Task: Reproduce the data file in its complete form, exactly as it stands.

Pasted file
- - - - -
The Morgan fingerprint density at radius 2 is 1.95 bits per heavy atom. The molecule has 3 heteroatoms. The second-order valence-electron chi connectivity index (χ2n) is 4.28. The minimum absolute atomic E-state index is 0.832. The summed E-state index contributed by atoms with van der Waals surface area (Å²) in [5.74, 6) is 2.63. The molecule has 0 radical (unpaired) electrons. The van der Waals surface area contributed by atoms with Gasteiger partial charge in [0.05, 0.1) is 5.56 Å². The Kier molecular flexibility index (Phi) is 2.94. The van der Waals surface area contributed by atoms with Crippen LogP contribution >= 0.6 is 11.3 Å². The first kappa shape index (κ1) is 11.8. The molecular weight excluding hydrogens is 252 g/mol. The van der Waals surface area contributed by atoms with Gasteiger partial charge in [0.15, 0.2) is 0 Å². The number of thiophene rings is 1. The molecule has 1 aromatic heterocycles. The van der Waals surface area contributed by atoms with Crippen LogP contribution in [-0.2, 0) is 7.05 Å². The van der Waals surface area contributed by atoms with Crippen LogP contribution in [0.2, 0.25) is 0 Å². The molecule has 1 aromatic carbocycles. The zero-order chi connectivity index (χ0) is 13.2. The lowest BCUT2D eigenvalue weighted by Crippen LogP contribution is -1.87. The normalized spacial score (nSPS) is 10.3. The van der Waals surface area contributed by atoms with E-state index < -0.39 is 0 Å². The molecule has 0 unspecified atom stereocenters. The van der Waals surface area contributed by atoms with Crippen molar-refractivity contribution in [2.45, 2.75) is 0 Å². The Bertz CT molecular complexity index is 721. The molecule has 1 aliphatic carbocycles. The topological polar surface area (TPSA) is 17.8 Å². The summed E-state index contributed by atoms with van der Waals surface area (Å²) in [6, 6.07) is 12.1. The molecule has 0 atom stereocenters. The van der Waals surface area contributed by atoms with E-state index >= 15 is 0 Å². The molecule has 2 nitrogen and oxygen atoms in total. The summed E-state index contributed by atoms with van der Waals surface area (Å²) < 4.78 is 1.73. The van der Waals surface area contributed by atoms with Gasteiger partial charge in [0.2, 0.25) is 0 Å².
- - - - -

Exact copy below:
The Morgan fingerprint density at radius 2 is 1.95 bits per heavy atom. The molecule has 3 heteroatoms. The second-order valence-electron chi connectivity index (χ2n) is 4.28. The minimum absolute atomic E-state index is 0.832. The summed E-state index contributed by atoms with van der Waals surface area (Å²) in [5.74, 6) is 2.63. The molecule has 0 radical (unpaired) electrons. The van der Waals surface area contributed by atoms with Gasteiger partial charge in [0.05, 0.1) is 5.56 Å². The Kier molecular flexibility index (Phi) is 2.94. The van der Waals surface area contributed by atoms with Crippen LogP contribution >= 0.6 is 11.3 Å². The first kappa shape index (κ1) is 11.8. The molecular weight excluding hydrogens is 252 g/mol. The van der Waals surface area contributed by atoms with Gasteiger partial charge in [0.15, 0.2) is 0 Å². The number of thiophene rings is 1. The molecule has 1 aromatic heterocycles. The van der Waals surface area contributed by atoms with Crippen LogP contribution in [-0.2, 0) is 7.05 Å². The van der Waals surface area contributed by atoms with Crippen LogP contribution in [0.2, 0.25) is 0 Å². The molecule has 1 aromatic carbocycles. The zero-order chi connectivity index (χ0) is 13.2. The lowest BCUT2D eigenvalue weighted by Crippen LogP contribution is -1.87. The normalized spacial score (nSPS) is 10.3. The van der Waals surface area contributed by atoms with E-state index < -0.39 is 0 Å². The molecule has 0 unspecified atom stereocenters. The van der Waals surface area contributed by atoms with Crippen molar-refractivity contribution in [2.45, 2.75) is 0 Å². The Bertz CT molecular complexity index is 721. The molecule has 1 aliphatic carbocycles. The topological polar surface area (TPSA) is 17.8 Å². The summed E-state index contributed by atoms with van der Waals surface area (Å²) in [6, 6.07) is 12.1. The molecule has 0 atom stereocenters. The van der Waals surface area contributed by atoms with E-state index >= 15 is 0 Å². The molecule has 2 nitrogen and oxygen atoms in total. The summed E-state index contributed by atoms with van der Waals surface area (Å²) < 4.78 is 1.73. The van der Waals surface area contributed by atoms with Gasteiger partial charge in [0.2, 0.25) is 0 Å².